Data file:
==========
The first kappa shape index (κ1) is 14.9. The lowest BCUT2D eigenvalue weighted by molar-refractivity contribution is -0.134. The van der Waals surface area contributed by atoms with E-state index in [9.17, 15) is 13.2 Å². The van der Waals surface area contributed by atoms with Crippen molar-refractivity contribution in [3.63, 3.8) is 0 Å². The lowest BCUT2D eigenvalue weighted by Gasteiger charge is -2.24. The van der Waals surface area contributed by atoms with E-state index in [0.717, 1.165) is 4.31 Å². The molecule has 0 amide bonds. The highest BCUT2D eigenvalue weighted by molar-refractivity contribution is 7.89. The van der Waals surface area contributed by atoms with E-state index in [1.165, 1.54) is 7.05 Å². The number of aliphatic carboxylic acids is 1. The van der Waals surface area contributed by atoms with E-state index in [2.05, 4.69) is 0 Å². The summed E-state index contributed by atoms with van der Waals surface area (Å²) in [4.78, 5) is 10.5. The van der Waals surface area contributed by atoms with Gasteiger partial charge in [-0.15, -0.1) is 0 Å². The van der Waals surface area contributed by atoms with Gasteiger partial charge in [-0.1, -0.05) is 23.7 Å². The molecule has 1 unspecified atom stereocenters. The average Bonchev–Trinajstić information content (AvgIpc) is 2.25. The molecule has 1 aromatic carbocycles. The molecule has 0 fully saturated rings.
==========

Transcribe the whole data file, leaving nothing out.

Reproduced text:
The first kappa shape index (κ1) is 14.9. The lowest BCUT2D eigenvalue weighted by molar-refractivity contribution is -0.134. The van der Waals surface area contributed by atoms with E-state index in [9.17, 15) is 13.2 Å². The van der Waals surface area contributed by atoms with Crippen molar-refractivity contribution in [3.63, 3.8) is 0 Å². The lowest BCUT2D eigenvalue weighted by Gasteiger charge is -2.24. The van der Waals surface area contributed by atoms with E-state index in [0.717, 1.165) is 4.31 Å². The molecule has 0 amide bonds. The highest BCUT2D eigenvalue weighted by molar-refractivity contribution is 7.89. The van der Waals surface area contributed by atoms with E-state index in [1.165, 1.54) is 7.05 Å². The number of aliphatic carboxylic acids is 1. The van der Waals surface area contributed by atoms with E-state index in [2.05, 4.69) is 0 Å². The summed E-state index contributed by atoms with van der Waals surface area (Å²) in [4.78, 5) is 10.5. The van der Waals surface area contributed by atoms with Gasteiger partial charge in [-0.15, -0.1) is 0 Å². The van der Waals surface area contributed by atoms with Gasteiger partial charge in [-0.1, -0.05) is 23.7 Å². The molecule has 1 unspecified atom stereocenters. The average Bonchev–Trinajstić information content (AvgIpc) is 2.25. The molecule has 1 aromatic carbocycles. The molecule has 0 fully saturated rings.